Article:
Thursday, April 8, 1999 | 4:15 a.m.
It's been 25 years since Las Vegas experimented in the high-rise condominium market, and that venture was something less than a booming success.
Now the city that's sprouting billion-dollar megaresorts is also taking up the high-rise condo craze, pitching pricey penthouses to a wide array of clients from business whiz kids to entertainers and professional athletes.
"It's a giant leap of faith," builder Irwin Molasky said of plans by five companies to build 12 towers that would offer units ranging from $300,000 to $3.85 million.
Molasky should know. One of the city's leading developers, his projects include a hospital, major shopping center, office parks, housing developments and apartment projects.
"The last high-rise condominium here - the Regency Towers - was built 25 years ago," Molasky recalled Tuesday. "It was 226 units and they sold eight of them, then it went into foreclosure. I was one of the eight buyers."
Molasky said he wanted to see the project succeed so he bought the building, fixed it up, and sold out the rest of the units.
Hardly an endorsement for Las Vegas as high-rise heaven.
But that was another Vegas, another time.
Today the area is the fastest growing in America, with some 1.3 million residents and more than 30 million visitors annually. Las Vegas is suddenly facing a condo craze to match its booming hotel market.
The projects include:
-Molasky's Park Towers includes two 20-story towers with 84 units in the Howard Hughes Center, three blocks east of the Strip;
-Florida developer Turnberry Associates plans Turnberry Place, four 38-story towers with 183 units per tower, on land across from the Las Vegas Hilton;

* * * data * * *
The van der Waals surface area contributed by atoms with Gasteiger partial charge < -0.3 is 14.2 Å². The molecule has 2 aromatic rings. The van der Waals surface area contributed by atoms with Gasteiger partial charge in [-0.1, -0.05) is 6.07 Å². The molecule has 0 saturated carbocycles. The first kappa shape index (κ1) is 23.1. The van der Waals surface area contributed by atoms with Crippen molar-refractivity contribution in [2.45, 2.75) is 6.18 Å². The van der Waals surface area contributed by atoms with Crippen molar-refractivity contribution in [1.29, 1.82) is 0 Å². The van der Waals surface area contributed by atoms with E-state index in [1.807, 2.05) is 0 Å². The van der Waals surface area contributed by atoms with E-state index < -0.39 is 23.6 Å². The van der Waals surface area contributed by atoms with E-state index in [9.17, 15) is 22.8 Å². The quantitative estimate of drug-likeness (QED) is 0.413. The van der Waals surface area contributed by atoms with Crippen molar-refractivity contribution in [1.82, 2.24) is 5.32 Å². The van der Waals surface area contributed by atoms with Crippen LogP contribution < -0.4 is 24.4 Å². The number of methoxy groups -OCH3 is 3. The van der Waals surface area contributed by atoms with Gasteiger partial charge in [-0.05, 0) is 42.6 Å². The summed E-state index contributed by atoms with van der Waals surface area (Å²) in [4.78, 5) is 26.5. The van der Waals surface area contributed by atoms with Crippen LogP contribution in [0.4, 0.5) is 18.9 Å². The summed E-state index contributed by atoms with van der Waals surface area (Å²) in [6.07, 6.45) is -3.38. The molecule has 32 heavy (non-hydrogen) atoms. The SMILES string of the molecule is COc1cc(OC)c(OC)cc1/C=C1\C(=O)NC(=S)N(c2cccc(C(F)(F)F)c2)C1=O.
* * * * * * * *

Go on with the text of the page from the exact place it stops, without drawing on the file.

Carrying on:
-Developer Bruce Stark of Hawaii-based Stark Properties has announced plans to build twin 56-story towers with 592 units on land east of the Sahara Hotel;
-Taurus Development of Canada plans to start construction in May on Versailles, three 12-story towers with 84 units on the city's west side; and
-Champions of Las Vegas is proposing a 21-story, 844-condominium complex near the Red Rock Canyon National Conservation Area. That project, because of extensive infrastructure needs, is said to be at least eight years away.
Molasky is skeptical whether some of the projects will ever be built.
"The market in Las Vegas is unproven," he said. "Nobody know if there's a market or how deep the market is.
"However, it is my feeling that we can educate people to enjoy the benefits of high-rise living, just like they do in Los Angeles, or Chicago, or Miami or New York."
He sees two potential markets: local residents looking to leave their nests for a different lifestyle, and out-of-towners such as business and professional executives, sports figures and entertainers.
Jeffrey Soffer, vice president of Aventura, Fla.-based Turnberry Associates, agrees.
"Las Vegas is a town that is definitely ready for this lifestyle," said Soffer, whose company has been involved in development of more than $1.5 billion in residential and commercial property.
Turnberry is targeting upscale luxury home buyers with an average annual income of $200,000 or greater, and has sold 85 out of 183 units in the first building, with construction set to begin this summer. Units range from $350,000 to $3 million.
Molasky said nearly half of the 84 units at Park Towers are sold.
Kit Schindler, director of marketing, said buyers range from a 23-year-old entrepreneur to "people trying to get serious about tax strategy."
Soffer agrees that Las Vegas is "a good domicile, tax wise."
Nevada has no corporate tax or state income tax.
"We hope to get some high profile entertainers and athletes who want to take advantage of our special tax incentives," Molasky said.
Construction on Park Towers is expected to start within 60 days, he said.
Prices at Park Towers range from $720,000 for a 2,200-square-foot "baby unit" to $3.85 million for a two-story, 9,400-square-foot penthouse that wraps around the top of the building.
Developers expect to solicit some foreign business, but believe there is enough potential in the United States alone.
"Everybody's got Las Vegas on their radar screen," Schindler said.